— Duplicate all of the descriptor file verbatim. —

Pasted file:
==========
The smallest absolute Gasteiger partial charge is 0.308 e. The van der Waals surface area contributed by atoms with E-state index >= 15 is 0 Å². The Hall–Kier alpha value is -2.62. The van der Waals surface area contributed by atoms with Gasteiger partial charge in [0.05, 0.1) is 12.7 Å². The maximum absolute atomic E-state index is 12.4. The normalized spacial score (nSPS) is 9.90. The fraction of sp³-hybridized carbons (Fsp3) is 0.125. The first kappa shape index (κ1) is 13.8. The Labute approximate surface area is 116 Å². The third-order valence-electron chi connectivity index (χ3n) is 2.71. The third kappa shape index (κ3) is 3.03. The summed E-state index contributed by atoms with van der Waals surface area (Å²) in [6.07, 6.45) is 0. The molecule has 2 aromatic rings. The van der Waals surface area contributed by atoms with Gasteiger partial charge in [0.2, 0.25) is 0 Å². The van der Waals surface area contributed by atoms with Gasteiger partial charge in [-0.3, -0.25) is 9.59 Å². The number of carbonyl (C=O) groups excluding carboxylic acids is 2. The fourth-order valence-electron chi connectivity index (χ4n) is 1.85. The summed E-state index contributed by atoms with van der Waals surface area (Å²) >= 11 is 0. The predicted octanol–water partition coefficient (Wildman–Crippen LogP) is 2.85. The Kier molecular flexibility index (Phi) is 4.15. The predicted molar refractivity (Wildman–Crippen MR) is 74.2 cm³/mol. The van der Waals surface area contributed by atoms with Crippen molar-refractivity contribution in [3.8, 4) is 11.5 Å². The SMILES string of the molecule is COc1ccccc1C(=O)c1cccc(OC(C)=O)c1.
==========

The smallest absolute Gasteiger partial charge is 0.308 e. The van der Waals surface area contributed by atoms with E-state index >= 15 is 0 Å². The Hall–Kier alpha value is -2.62. The van der Waals surface area contributed by atoms with Gasteiger partial charge in [0.05, 0.1) is 12.7 Å². The maximum absolute atomic E-state index is 12.4. The normalized spacial score (nSPS) is 9.90. The fraction of sp³-hybridized carbons (Fsp3) is 0.125. The first kappa shape index (κ1) is 13.8. The Labute approximate surface area is 116 Å². The third-order valence-electron chi connectivity index (χ3n) is 2.71. The third kappa shape index (κ3) is 3.03. The summed E-state index contributed by atoms with van der Waals surface area (Å²) in [6.07, 6.45) is 0. The molecule has 2 aromatic rings. The van der Waals surface area contributed by atoms with Gasteiger partial charge in [0.2, 0.25) is 0 Å². The van der Waals surface area contributed by atoms with Gasteiger partial charge in [-0.3, -0.25) is 9.59 Å². The number of carbonyl (C=O) groups excluding carboxylic acids is 2. The fourth-order valence-electron chi connectivity index (χ4n) is 1.85. The summed E-state index contributed by atoms with van der Waals surface area (Å²) >= 11 is 0. The predicted octanol–water partition coefficient (Wildman–Crippen LogP) is 2.85. The Kier molecular flexibility index (Phi) is 4.15. The predicted molar refractivity (Wildman–Crippen MR) is 74.2 cm³/mol. The van der Waals surface area contributed by atoms with Crippen molar-refractivity contribution in [3.8, 4) is 11.5 Å². The SMILES string of the molecule is COc1ccccc1C(=O)c1cccc(OC(C)=O)c1.